W3C home > Mailing lists > Public > public-web-security@w3.org > January 2010

Re: text/sandboxed-html

From: <sird@rckc.at>
Date: Wed, 27 Jan 2010 13:36:40 +0800
Message-ID: <8ba534861001262136k286f83d5qda8d54dbac797827@mail.gmail.com>
To: Devdatta <dev.akhawe@gmail.com>
Cc: Maciej Stachowiak <mjs@apple.com>, Collin Jackson <collin@collinjackson.com>, "Helen Wang (MSR)" <helenw@microsoft.com>, "public-web-security@w3.org" <public-web-security@w3.org>
a <script src=> inside an <iframe sandbox=> is the same as a <sandbox src=>,
the difference is that the later is only javascript, and the former is JS
and HTML (and css maybe).

If I understood correctly, Helen things that HTML is dangerous, since it
executes in the context of the page serving it, while JS by itself is not..

Greetings!!
-- Eduardo
http://www.sirdarckcat.net/



On Wed, Jan 27, 2010 at 12:55 PM, Devdatta <dev.akhawe@gmail.com> wrote:

> Hi Helen,
>
> It seems to me that your proposal and the HTML5 proposal are solving
> different problems.  This proposal talks about how to serve scripts
> with null privileges while the HTML5 proposal is how to serve HTTP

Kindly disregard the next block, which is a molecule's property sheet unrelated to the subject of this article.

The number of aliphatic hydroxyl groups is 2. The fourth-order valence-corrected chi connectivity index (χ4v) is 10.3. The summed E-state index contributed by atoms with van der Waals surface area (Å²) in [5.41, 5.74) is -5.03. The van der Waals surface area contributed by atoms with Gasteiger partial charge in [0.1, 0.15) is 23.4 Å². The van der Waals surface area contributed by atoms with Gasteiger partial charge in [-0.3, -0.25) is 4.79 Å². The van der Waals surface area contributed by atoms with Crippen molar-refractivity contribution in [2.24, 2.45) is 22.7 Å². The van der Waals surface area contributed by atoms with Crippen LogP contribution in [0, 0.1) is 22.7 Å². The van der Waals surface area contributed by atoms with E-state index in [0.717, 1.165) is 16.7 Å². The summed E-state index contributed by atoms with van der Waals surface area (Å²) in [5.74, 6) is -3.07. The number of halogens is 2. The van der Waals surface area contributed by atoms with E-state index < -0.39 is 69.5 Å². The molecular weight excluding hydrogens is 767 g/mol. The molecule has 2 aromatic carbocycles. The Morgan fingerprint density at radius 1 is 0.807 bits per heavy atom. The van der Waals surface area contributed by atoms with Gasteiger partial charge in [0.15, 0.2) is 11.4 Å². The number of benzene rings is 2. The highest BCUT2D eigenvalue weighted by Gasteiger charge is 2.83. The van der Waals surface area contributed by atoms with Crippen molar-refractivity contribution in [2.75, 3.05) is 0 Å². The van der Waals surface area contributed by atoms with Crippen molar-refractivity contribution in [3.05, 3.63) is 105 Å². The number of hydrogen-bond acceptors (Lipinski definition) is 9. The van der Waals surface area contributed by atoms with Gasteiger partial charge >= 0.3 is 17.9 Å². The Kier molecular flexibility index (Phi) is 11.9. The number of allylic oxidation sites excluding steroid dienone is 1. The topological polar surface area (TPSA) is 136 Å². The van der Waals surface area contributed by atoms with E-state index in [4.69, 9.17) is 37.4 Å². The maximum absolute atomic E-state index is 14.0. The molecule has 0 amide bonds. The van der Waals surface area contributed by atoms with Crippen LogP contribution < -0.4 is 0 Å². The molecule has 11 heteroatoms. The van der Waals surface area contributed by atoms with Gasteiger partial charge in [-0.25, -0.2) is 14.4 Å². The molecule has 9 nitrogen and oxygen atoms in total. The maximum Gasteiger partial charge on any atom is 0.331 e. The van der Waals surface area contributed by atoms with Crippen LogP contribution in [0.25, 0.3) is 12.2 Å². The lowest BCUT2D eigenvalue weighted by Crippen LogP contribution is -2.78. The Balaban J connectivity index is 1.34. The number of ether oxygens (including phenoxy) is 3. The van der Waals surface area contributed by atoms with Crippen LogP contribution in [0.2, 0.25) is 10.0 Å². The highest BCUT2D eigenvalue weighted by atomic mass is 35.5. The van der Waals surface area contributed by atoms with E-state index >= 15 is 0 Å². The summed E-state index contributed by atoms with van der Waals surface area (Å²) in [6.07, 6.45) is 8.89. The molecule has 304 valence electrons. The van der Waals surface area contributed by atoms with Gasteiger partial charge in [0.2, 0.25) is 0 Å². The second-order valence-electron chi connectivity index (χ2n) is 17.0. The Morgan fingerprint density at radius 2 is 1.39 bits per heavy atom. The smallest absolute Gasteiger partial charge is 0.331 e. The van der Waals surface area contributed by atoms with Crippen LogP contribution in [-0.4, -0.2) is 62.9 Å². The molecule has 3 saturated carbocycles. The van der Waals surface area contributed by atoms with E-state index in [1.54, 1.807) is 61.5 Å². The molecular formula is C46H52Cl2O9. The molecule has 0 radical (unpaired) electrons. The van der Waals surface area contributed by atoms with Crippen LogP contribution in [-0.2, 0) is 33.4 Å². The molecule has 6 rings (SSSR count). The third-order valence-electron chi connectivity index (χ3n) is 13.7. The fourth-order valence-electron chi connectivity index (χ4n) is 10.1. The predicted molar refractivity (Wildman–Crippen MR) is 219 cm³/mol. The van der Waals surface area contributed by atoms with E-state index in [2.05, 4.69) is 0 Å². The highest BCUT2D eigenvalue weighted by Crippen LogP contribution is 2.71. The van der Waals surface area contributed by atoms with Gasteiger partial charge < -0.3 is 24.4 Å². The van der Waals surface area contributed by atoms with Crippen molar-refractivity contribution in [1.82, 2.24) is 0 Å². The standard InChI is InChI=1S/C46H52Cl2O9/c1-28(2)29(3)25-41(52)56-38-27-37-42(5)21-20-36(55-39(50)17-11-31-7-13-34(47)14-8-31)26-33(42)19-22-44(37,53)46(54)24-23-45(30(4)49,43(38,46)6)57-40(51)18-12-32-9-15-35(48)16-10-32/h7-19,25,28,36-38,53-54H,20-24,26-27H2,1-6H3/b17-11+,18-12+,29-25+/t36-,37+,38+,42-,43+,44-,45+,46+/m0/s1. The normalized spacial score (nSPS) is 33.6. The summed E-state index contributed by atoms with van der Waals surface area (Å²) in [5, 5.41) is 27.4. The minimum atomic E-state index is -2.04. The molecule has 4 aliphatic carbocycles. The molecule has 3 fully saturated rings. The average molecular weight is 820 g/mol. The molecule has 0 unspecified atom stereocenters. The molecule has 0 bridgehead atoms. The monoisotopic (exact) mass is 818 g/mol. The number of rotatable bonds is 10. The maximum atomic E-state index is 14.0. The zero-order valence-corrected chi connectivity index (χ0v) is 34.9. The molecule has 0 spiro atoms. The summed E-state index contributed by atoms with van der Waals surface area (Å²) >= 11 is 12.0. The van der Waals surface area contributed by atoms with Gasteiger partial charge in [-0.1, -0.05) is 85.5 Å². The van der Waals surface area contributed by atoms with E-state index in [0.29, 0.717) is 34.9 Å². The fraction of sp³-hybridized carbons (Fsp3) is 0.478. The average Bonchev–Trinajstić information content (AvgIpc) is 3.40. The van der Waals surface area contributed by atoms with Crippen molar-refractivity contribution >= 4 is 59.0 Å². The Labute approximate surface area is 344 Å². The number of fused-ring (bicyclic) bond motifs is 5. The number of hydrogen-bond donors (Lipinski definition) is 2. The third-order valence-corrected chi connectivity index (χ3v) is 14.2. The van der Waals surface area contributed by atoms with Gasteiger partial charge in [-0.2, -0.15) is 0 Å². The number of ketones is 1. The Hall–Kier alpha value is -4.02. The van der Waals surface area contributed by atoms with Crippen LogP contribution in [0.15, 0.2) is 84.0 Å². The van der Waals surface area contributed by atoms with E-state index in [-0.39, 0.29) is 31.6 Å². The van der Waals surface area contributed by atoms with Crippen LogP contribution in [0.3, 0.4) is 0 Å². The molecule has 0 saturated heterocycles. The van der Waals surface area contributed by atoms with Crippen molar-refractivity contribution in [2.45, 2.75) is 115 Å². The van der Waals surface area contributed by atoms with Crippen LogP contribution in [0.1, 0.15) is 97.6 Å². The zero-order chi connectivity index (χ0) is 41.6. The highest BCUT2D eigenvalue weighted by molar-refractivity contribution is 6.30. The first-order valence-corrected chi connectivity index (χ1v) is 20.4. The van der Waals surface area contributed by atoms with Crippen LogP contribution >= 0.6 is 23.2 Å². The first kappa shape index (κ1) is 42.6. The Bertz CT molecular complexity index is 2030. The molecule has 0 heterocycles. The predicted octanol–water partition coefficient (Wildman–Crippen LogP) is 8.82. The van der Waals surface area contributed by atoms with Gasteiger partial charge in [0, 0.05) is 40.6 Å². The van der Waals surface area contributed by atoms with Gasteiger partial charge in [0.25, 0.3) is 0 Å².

> resources (a.k.a HTML documents) with null privileges.
>
> Am I correct in thinking that whatever a script with null privileges
> can achieve, an iframe sandbox can also achieve ? In particular, what
> are the usecases that are covered by serving untrusted scripts but
> aren't covered by serving untrusted resources ?
>
> Regards
> Devdatta
> 2010/1/26 Maciej Stachowiak <mjs@apple.com>:
> >
> > On Jan 26, 2010, at 2:44 PM, Collin Jackson wrote:
> >
> >>
> >> Since there is no mechanism preventing the attacker from making an
> >> iframe that points at the <sandbox>'s "src" attribute, the site needs
> >> some way of preventing the content from rendering as HTML, even though
> >> it will normally be script in non-attack scenarios. Serving up content
> >> with the mime type text/javascript (or application/x-javascript) works
> >> about as well as text/html-sandboxed (same IE6 and Flash caveats).
> >
> > Using a JavaScript type is likely to make some or all of the content
> readable (and not just embeddable) cross-site. So even though it won't then
> be rendered as HTML, this choice of MIME type has risks.
> >
> > Regards,
> > Maciej
> >
> >
> >
>
>
Received on Wednesday, 27 January 2010 05:37:33 GMT

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